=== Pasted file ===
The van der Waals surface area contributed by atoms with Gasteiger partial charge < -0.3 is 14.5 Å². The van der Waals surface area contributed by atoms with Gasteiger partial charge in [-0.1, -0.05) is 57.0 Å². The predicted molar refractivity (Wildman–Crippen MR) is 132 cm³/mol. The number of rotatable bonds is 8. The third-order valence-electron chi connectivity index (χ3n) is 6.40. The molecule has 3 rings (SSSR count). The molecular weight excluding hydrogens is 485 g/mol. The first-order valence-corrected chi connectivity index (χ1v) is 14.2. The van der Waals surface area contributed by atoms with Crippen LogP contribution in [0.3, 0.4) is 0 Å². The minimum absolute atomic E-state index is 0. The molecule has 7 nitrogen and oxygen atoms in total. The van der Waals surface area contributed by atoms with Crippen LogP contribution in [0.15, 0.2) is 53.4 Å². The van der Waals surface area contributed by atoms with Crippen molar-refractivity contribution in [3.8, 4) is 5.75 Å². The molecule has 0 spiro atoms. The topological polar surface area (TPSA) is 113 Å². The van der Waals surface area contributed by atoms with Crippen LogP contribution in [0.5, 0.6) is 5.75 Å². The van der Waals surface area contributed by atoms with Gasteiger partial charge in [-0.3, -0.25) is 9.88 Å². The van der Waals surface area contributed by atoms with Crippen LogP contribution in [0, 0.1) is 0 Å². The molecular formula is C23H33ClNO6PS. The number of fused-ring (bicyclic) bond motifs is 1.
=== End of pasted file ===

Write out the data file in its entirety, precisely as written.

The van der Waals surface area contributed by atoms with Gasteiger partial charge < -0.3 is 14.5 Å². The van der Waals surface area contributed by atoms with Gasteiger partial charge in [-0.1, -0.05) is 57.0 Å². The predicted molar refractivity (Wildman–Crippen MR) is 132 cm³/mol. The number of rotatable bonds is 8. The third-order valence-electron chi connectivity index (χ3n) is 6.40. The molecule has 3 rings (SSSR count). The molecular weight excluding hydrogens is 485 g/mol. The first-order valence-corrected chi connectivity index (χ1v) is 14.2. The van der Waals surface area contributed by atoms with Crippen LogP contribution in [0.3, 0.4) is 0 Å². The minimum absolute atomic E-state index is 0. The molecule has 7 nitrogen and oxygen atoms in total. The van der Waals surface area contributed by atoms with Crippen LogP contribution in [0.15, 0.2) is 53.4 Å². The van der Waals surface area contributed by atoms with Crippen molar-refractivity contribution in [3.8, 4) is 5.75 Å². The molecule has 0 spiro atoms. The topological polar surface area (TPSA) is 113 Å². The van der Waals surface area contributed by atoms with Crippen LogP contribution in [0.5, 0.6) is 5.75 Å². The van der Waals surface area contributed by atoms with Gasteiger partial charge in [-0.3, -0.25) is 9.88 Å². The van der Waals surface area contributed by atoms with Crippen LogP contribution in [0, 0.1) is 0 Å². The molecular formula is C23H33ClNO6PS. The number of fused-ring (bicyclic) bond motifs is 1.